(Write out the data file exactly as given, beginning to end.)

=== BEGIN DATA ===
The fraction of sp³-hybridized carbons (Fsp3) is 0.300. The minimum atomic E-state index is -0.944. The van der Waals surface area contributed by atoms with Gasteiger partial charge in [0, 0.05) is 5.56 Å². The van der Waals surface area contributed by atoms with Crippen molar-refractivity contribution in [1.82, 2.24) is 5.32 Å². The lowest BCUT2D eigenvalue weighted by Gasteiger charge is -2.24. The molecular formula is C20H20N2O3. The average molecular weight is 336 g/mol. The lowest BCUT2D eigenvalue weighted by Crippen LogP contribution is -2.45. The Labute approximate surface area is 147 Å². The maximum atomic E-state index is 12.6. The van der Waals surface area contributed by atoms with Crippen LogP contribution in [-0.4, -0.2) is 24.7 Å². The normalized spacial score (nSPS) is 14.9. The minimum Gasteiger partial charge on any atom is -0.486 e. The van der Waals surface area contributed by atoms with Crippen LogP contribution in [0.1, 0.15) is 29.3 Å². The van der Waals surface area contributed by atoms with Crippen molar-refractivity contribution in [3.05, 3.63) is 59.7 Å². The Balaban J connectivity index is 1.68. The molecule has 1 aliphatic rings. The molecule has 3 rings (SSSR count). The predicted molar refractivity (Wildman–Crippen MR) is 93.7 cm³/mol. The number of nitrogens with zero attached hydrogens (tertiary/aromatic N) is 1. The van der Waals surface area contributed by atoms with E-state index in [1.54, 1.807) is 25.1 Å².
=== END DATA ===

The fraction of sp³-hybridized carbons (Fsp3) is 0.300. The minimum atomic E-state index is -0.944. The van der Waals surface area contributed by atoms with Gasteiger partial charge in [0, 0.05) is 5.56 Å². The van der Waals surface area contributed by atoms with Crippen molar-refractivity contribution in [1.82, 2.24) is 5.32 Å². The lowest BCUT2D eigenvalue weighted by Gasteiger charge is -2.24. The molecular formula is C20H20N2O3. The average molecular weight is 336 g/mol. The lowest BCUT2D eigenvalue weighted by Crippen LogP contribution is -2.45. The Labute approximate surface area is 147 Å². The maximum atomic E-state index is 12.6. The van der Waals surface area contributed by atoms with Crippen LogP contribution in [-0.4, -0.2) is 24.7 Å². The normalized spacial score (nSPS) is 14.9. The minimum Gasteiger partial charge on any atom is -0.486 e. The van der Waals surface area contributed by atoms with Crippen LogP contribution in [0.1, 0.15) is 29.3 Å². The van der Waals surface area contributed by atoms with Crippen molar-refractivity contribution in [3.05, 3.63) is 59.7 Å². The Balaban J connectivity index is 1.68. The molecule has 1 aliphatic rings. The molecule has 3 rings (SSSR count). The predicted molar refractivity (Wildman–Crippen MR) is 93.7 cm³/mol. The number of nitrogens with zero attached hydrogens (tertiary/aromatic N) is 1. The van der Waals surface area contributed by atoms with E-state index in [1.54, 1.807) is 25.1 Å².